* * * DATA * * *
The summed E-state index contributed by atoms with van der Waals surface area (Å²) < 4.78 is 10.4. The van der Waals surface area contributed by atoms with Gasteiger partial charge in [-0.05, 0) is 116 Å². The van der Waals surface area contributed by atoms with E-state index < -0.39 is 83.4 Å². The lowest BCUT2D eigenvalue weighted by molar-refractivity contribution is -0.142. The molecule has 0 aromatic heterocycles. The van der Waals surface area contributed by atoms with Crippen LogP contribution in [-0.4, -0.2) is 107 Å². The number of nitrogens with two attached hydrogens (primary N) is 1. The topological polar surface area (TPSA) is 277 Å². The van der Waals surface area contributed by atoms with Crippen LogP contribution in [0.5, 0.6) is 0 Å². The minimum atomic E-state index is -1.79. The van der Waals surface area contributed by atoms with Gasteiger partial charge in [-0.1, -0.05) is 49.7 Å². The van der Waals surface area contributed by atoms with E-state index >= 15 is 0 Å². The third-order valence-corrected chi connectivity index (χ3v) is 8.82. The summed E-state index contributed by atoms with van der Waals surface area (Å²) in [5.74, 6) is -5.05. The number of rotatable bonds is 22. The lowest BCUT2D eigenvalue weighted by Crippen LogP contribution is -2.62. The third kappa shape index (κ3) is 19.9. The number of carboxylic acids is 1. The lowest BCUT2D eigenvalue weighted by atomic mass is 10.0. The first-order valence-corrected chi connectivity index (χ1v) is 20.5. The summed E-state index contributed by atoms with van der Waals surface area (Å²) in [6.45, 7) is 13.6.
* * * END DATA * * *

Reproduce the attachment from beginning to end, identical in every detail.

The summed E-state index contributed by atoms with van der Waals surface area (Å²) < 4.78 is 10.4. The van der Waals surface area contributed by atoms with Gasteiger partial charge in [-0.05, 0) is 116 Å². The van der Waals surface area contributed by atoms with E-state index < -0.39 is 83.4 Å². The lowest BCUT2D eigenvalue weighted by molar-refractivity contribution is -0.142. The molecule has 0 aromatic heterocycles. The van der Waals surface area contributed by atoms with Crippen LogP contribution in [-0.4, -0.2) is 107 Å². The number of nitrogens with two attached hydrogens (primary N) is 1. The topological polar surface area (TPSA) is 277 Å². The van der Waals surface area contributed by atoms with Crippen LogP contribution in [0.5, 0.6) is 0 Å². The minimum atomic E-state index is -1.79. The van der Waals surface area contributed by atoms with Gasteiger partial charge in [-0.1, -0.05) is 49.7 Å². The van der Waals surface area contributed by atoms with E-state index >= 15 is 0 Å². The third-order valence-corrected chi connectivity index (χ3v) is 8.82. The summed E-state index contributed by atoms with van der Waals surface area (Å²) in [5.74, 6) is -5.05. The number of rotatable bonds is 22. The lowest BCUT2D eigenvalue weighted by Crippen LogP contribution is -2.62. The third kappa shape index (κ3) is 19.9. The number of carboxylic acids is 1. The lowest BCUT2D eigenvalue weighted by atomic mass is 10.0. The first-order valence-corrected chi connectivity index (χ1v) is 20.5. The summed E-state index contributed by atoms with van der Waals surface area (Å²) in [6.45, 7) is 13.6.